"Your boyfriend gave it to you," he said (movie still rolling on the screen; different movie entirely now rolling in my head).

"I don't have a boyfriend," I said.

"You're lying. That ring is from you boyfriend."

Were his eyes bloodshot and wide like he'd been up all night casing my block? No. He thought he was joking. At least I think he thought he was joking. But seriously--two hours of watching me instead of the movie? Beyond creepy.

He took me home and as I stepped inside my apartment, he moved in for a kiss. I closed the door.

And locked it.

And bolted it.

He called me at work (I wouldn't answer his calls at home) to ask me out again. And again. And again. I said no over and over and over. He finally said, "Okay. I get the hint." "Good," I answered.

And I never heard from him again.


Moral of the story: If you have to say no to a boy more than ten times, there's a reason you're saying no. And if you look fetching in a visor, don't work where you have to wear one. They're just too hard to resist for some guys.

Tuesday, August 24, 2010


I don't like gardening. I was born without anything resembling that gene. I don't like the stress of figuring out planting configurations. I walk into a warehouse full of potted flowers and greenery and I feel like the world is going to swallow me up. Where do I begin? How many do I need? Can I pick just one or two colors (orange and yellow, preferably) or do I need at least three? Because I'm really not a fan of pinks and reds.

And once the poor things are planted, I'm forgetful and end up with a yard full of parched plants when we're short on rain. Ron will say, "I planted . . . all you had to do was water." And I say, "Do you not understand that, really, that's just asking too much of me?"

We saw some perfectly pleasant fall mums at the grocery store a few days ago and he wanted to buy some. I said no this time, because I know they will be my responsibility. Truly, I can't have another form of life that I need to take care of. Four children and two guinea pigs is my limit, I've realized. And I would rather all of them live than a pot of flowers that I can't hug or pet.

All of that being said, I like weeding. I find a lot of pleasure getting dirt under my nails and yanking out what, to me, obviously doesn't belong in our little garden. I like the feel of strong roots coming loose, and I like the feel of weak roots giving way so easily that a strong wind could have done as much as I do. I like getting rid of the larger, obnoxious weeds, only to find smaller ones below that thought they could go unnoticed. I like pulling stray grass from the cracks in the pavement. I like following the vine of clover for a foot or so to its source. It's all very satisfying to me.

I think it's rather appropriate then that I'm an editor. When I asked my oldest what he wants to be when he grows up, he shrugged. I said, "You could be a professor like your dad, or you could be an editor like me." He gave me "the look" and said, "No. Not an editor." Heaven forbid: an editor.

But what I love about editing is that I get to weed without getting bitten by mosquitoes (generally) and without sweating (occasionally). I get to take what's there and clean it up, make the good stuff shine, make the colors match. I can clear away the big weeds--the glaring errors--and note the little ones lying in wait beneath. And when I'm done, I know I'm leaving a project in better shape than I found it.

Perhaps my inclination toward weeding and editing is also why I like the revising process of writing best. I feel like the pressure of getting it all down and planted is over, and I can focus on making what's there more attractive--give it a little more curb appeal.

And perhaps this inclination explains why I feel more comfortable as the mother of a preschooler on up than as the mother of a newborn. There are SO many ways to mess up when you start from scratch, an empty plot in the yard, impressionable minds to mold. That time in my kids' lives was really stressful for me--and Ron handled it much better than I did. Of course, parenting a thirteen-year-old isn't the easiest thing in the world either, but I can work with what I have there and hope, when I'm "done," the result is presentable and that no one driving by will slow down and say, "What on earth was she thinking? Anyone in their right mind would know azaleas were not the way to go--and look at that: she left the pigweed but yanked the oregano. I hope the garden in the backyard looks better than this one."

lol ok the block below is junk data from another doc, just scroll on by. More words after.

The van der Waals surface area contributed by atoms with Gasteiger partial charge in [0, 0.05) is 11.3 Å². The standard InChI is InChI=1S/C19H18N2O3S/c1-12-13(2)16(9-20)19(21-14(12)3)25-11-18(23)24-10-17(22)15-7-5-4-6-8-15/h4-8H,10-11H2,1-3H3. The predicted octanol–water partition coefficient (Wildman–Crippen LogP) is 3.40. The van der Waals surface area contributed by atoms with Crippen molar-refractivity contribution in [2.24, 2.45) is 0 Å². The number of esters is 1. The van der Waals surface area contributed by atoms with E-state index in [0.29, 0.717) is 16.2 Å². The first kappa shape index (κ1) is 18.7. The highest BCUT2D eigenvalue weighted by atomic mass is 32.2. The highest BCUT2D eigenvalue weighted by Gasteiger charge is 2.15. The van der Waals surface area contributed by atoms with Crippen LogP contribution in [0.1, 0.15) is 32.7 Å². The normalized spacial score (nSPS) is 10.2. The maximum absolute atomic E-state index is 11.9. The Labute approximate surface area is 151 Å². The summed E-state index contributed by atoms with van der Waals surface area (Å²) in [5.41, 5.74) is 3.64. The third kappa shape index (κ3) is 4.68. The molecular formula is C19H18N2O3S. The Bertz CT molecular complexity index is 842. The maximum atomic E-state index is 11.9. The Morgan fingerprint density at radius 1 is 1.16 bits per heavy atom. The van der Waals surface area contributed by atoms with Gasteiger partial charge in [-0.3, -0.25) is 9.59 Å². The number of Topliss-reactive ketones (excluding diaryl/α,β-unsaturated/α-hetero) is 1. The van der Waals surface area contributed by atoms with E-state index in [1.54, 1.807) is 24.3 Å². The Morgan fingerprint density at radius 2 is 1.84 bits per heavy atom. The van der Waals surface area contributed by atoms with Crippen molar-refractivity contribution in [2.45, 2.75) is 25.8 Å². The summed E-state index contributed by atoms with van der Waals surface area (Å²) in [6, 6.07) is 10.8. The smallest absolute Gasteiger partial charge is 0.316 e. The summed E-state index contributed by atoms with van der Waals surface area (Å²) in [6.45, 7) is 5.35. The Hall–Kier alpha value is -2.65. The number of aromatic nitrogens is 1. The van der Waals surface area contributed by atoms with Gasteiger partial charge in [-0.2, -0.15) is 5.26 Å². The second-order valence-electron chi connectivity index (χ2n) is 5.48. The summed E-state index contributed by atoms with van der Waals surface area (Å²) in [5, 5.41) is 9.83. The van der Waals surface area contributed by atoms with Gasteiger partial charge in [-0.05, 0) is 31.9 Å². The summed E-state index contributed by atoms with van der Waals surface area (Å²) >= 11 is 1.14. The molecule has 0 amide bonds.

Sunday, August 22, 2010


When I was in middle school, I had a gym teach who was a complete and total lech. Picture the early 1980s, the polyester shorts that were too tight and too short. I'd describe him more fully, but I think he still lives in my hometown and I'm not quite ready to demonize the guy should someone who reads this "recognize" him. He doesn't teach anymore, however, and since he didn't do anything criminal, I'll have to hope 12- and 13-year-old girls everywhere are safe.

One day after class, I had headed toward the locker room to change. He called me back to where he stood at the far side of the gym. I jogged back over and asked what he wanted. He smiled his slimy smile and said, "Nothing. I just like the way you look from behind and wanted to watch you walk away again." Twelve. I was twelve. years. old.

He never said anything like that to me again, but I can still recall the way he looked at me, and it turns my stomach. And did I tell anyone about this? Not a word--not a friend, not a teacher, not a parent.

I thought of him again recently when I was at my brother's bookstore in Virginia. I had some editing work to do and had brought my laptop so I could hang out in one of the store's comfy chairs and still feel like I was visiting with family. About fifteen minutes into my work, an old man came and sat across from me. I didn't even look up. I was there to work, not be friendly, and I wasn't interested in conversation. Ten minutes later, I realized the guy wasn't interested in conversation anyway--he was too busy . . . how do I put this delicately . . . entertaining himself. My first thought was, "No way. No freaking way is he sitting across from me doing that." My second thought was, "Bobbie, give the guy the benefit of the doubt. He's 70 if he's a day, and he probably just has an itch." An itch that lasted twenty minutes. My stomach was in knots. I felt frozen in place. Do I tell him to go see a doctor? Do I get up and walk away? Do I throw something heavy at him and tell him to leave the store before I call the police? I did none of those things. Instead, I leaned my head on hand, my elbow resting on the arm of the chair, and tried to focus on my work. Right about then (finally) a young man came and sat in the seat next to me. The old man stopped. The kid stayed for about ten minutes then left. The old man started.